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Publication numberUS3621302 A
Publication typeGrant
Publication dateNov 16, 1971
Filing dateJan 15, 1969
Priority dateJan 15, 1969
Also published asCA936597A1, DE2001530A1, DE2001530B2, DE2001530C3
Publication numberUS 3621302 A, US 3621302A, US-A-3621302, US3621302 A, US3621302A
InventorsPricer Wilbur David
Original AssigneeIbm
Export CitationBiBTeX, EndNote, RefMan
External Links: USPTO, USPTO Assignment, Espacenet
Monolithic-integrated semiconductor array having reduced power consumption
US 3621302 A
Abstract  available in
Images(1)
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Claims  available in
Description  (OCR text may contain errors)

United States Patent Wilbur David Prieer Poughkeepsie, N.Y.

Jan. 15, 1969 Nov. 16, 1971 International Business Machines Corporation Armonk, NY.

[ 72] inventor [2i Appl, No. [22] Filed [45] Patented [73] Assignee [54] MONOLITHlC-INTEGRA'I'ED SEMICONDUCTOR ARRAY HAVING REDUCED POWER CONSUMPTION 5 Claims, 3 Drawing Figs.

[52] US. Cl 307/291, 307/238, 307/296, 328/206 [51] int. Cl H03lr 3/286 [50] Field olSearch 307/238, 29!, 292, 296, 290

[56] References Cited UNITED STATES PATENTS 3,226,574 12/1968 Winkler 307/292 3,505 ,573 4/1970 Wiedmann 307/ 29 1 Primary Examiner-John S. Heyman Assistant Examiner-L. N. Anagnos Atmrneysl'lanifin and Jancin and Frank C. Leach, Jr.

ABSTRACT: A single power source is connected to a plurality of parallel-connected storage cells, which are in one of two bistable states, to provide a common constant-current source when the cells are in a standby storage condition and to apply a constant voltage source to increase the power level when the cells are in an active condition.

2 FI G. 3

INVENTOR w. DAVID PRICER BY M C.M9L

ATTORNEY MONULWC-TNTEGRA'I'ED SEMICONDUCTOR Altlltitlr' llllAWG REDUCED POWER CONSUNWTION In monolithic integrated semiconductor arrays having storage cells of the flip-flop type, the size of the cells is such that application of power to the entire array creates a heat dissipation problem if power is continuously applied to the cells. To reduce this power dissipation, it has previously been suggested to employ a high-power level during the active condition of the cells and a low-power level when the cells are in a standby storage condition. Accordingly, high-speed response to read signal or high-speed switching due to a write signal is still obtained since the power level during read or write is high.

In flip-flop cells, it is necessary to maintain a predetermined minimum current, when the cell is in its standby storage condition, to insure that the cell remains in its selected bistable state. If this current should decrease below the predetermined minimum, then the cell may cease to remain in the selected bistable state.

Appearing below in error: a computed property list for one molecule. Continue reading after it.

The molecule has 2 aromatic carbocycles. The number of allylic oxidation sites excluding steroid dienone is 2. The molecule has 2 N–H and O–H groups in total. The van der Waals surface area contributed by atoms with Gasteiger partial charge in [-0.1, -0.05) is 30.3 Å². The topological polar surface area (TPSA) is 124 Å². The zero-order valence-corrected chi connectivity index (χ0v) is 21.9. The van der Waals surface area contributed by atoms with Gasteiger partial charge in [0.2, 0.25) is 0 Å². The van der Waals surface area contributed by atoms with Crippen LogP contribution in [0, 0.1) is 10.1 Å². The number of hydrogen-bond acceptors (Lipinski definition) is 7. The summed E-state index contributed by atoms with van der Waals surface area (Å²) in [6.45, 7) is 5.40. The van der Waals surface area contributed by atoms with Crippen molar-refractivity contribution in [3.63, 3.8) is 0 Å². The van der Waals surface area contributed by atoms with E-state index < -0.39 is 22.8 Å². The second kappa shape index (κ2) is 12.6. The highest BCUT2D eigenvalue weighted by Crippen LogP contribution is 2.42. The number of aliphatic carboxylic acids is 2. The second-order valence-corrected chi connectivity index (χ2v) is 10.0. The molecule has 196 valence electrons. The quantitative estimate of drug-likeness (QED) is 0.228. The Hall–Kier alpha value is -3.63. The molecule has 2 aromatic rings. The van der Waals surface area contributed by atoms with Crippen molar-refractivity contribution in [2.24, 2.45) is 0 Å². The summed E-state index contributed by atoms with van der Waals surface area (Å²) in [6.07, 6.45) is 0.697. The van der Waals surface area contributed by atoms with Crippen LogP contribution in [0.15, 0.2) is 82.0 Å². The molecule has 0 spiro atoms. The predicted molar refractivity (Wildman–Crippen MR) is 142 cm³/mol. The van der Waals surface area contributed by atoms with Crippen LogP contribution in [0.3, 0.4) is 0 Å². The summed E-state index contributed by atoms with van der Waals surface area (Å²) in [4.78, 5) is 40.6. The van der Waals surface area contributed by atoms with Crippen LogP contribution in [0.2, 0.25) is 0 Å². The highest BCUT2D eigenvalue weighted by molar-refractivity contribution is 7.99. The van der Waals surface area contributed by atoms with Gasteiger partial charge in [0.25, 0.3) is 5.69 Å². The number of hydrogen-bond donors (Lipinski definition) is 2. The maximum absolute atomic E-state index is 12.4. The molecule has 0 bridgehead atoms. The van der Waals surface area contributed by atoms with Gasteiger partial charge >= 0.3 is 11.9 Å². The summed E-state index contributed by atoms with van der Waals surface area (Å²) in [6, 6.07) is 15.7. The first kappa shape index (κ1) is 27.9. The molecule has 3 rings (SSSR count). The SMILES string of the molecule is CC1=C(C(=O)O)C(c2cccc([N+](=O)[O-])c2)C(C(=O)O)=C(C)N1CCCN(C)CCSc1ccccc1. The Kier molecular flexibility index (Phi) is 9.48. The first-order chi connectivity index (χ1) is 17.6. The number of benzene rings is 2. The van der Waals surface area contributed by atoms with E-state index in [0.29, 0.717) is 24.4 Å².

The present invention requires only a single power source to provide a high-power level during the operating or active condition of the cell and a low-power level during active conditions. Furthermore, the present invention insures that a predetermined minimum current, which is sufficient to insure that each of the cells retains its selected bistable state, is supplied to each of the cells during the time that the cells are in a storage condition.

The present invention accomplishes this by utilizing a common constant current source when the cells are in the standby storage or inactive condition while employing a constant-voltage source during the time that one of the cells in the array is being interrogated or having its bistable state changed due to a write signal. This arrangement provides sufficient power to produce the required sensing current for quick response to the interrogation of the memory array or for rapid switching of the bistable state in response to a write signal while still producing a very low but steady current to each of the cells during the storage condition.

Because each of the cells is formed in the same chip, each of the cells has the same overall dynamic current-voltage characteristic. This is because the semiconductor material of the chip is of the same resistivity throughout the chip.

Therefore, by connecting the cells in parallel through a large impedance, which is formed in the same chip as the cells, to a constant voltage source, a common constant-current source is provided for each of the cells in it standby storage condition. This impedance is substantially large in comparison with the resistance of the cells so that a substantially constant current is supplied to each of the cells.

Because all of the cells are identical due to the cells being disposed in a single chip, the resistance of each of the cells is substantially the same so that each of the cells receives the same portion of the constant current, which is being supplied through the large impedance. As a result, the present invention insures that a single common constant-current source is provided for the storage cells of a monolithic-integrated semiconductor array when no read or write signal is supplied thereto and the cells are in the inactive or storage condition.